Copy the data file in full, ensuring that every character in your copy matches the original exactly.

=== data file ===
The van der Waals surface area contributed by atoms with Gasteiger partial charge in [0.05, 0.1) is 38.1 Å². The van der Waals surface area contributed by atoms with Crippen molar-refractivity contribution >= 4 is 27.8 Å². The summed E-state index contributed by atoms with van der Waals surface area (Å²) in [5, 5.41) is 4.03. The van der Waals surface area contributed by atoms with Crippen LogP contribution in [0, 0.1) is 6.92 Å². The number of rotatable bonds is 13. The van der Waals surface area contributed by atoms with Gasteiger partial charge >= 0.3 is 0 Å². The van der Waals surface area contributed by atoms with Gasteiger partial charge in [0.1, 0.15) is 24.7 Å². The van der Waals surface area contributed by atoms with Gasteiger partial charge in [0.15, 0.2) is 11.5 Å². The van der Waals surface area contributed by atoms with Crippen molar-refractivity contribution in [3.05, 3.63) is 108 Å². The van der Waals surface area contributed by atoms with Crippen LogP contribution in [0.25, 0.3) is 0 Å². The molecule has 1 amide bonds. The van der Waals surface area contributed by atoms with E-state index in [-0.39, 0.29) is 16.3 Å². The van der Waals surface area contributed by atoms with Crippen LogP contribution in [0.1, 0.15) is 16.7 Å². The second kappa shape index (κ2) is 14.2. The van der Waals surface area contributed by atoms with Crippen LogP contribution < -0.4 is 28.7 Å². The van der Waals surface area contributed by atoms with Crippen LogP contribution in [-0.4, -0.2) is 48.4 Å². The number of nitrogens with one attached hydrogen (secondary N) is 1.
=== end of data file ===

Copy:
The van der Waals surface area contributed by atoms with Gasteiger partial charge in [0.05, 0.1) is 38.1 Å². The van der Waals surface area contributed by atoms with Crippen molar-refractivity contribution >= 4 is 27.8 Å². The summed E-state index contributed by atoms with van der Waals surface area (Å²) in [5, 5.41) is 4.03. The van der Waals surface area contributed by atoms with Crippen LogP contribution in [0, 0.1) is 6.92 Å². The number of rotatable bonds is 13. The van der Waals surface area contributed by atoms with Gasteiger partial charge >= 0.3 is 0 Å². The van der Waals surface area contributed by atoms with Gasteiger partial charge in [0.1, 0.15) is 24.7 Å². The van der Waals surface area contributed by atoms with Gasteiger partial charge in [0.15, 0.2) is 11.5 Å². The van der Waals surface area contributed by atoms with Crippen molar-refractivity contribution in [3.05, 3.63) is 108 Å². The van der Waals surface area contributed by atoms with Crippen LogP contribution in [0.25, 0.3) is 0 Å². The molecule has 1 amide bonds. The van der Waals surface area contributed by atoms with E-state index in [-0.39, 0.29) is 16.3 Å². The van der Waals surface area contributed by atoms with Crippen LogP contribution in [0.1, 0.15) is 16.7 Å². The second kappa shape index (κ2) is 14.2. The van der Waals surface area contributed by atoms with Crippen LogP contribution < -0.4 is 28.7 Å². The van der Waals surface area contributed by atoms with Crippen LogP contribution in [-0.4, -0.2) is 48.4 Å². The number of nitrogens with one attached hydrogen (secondary N) is 1.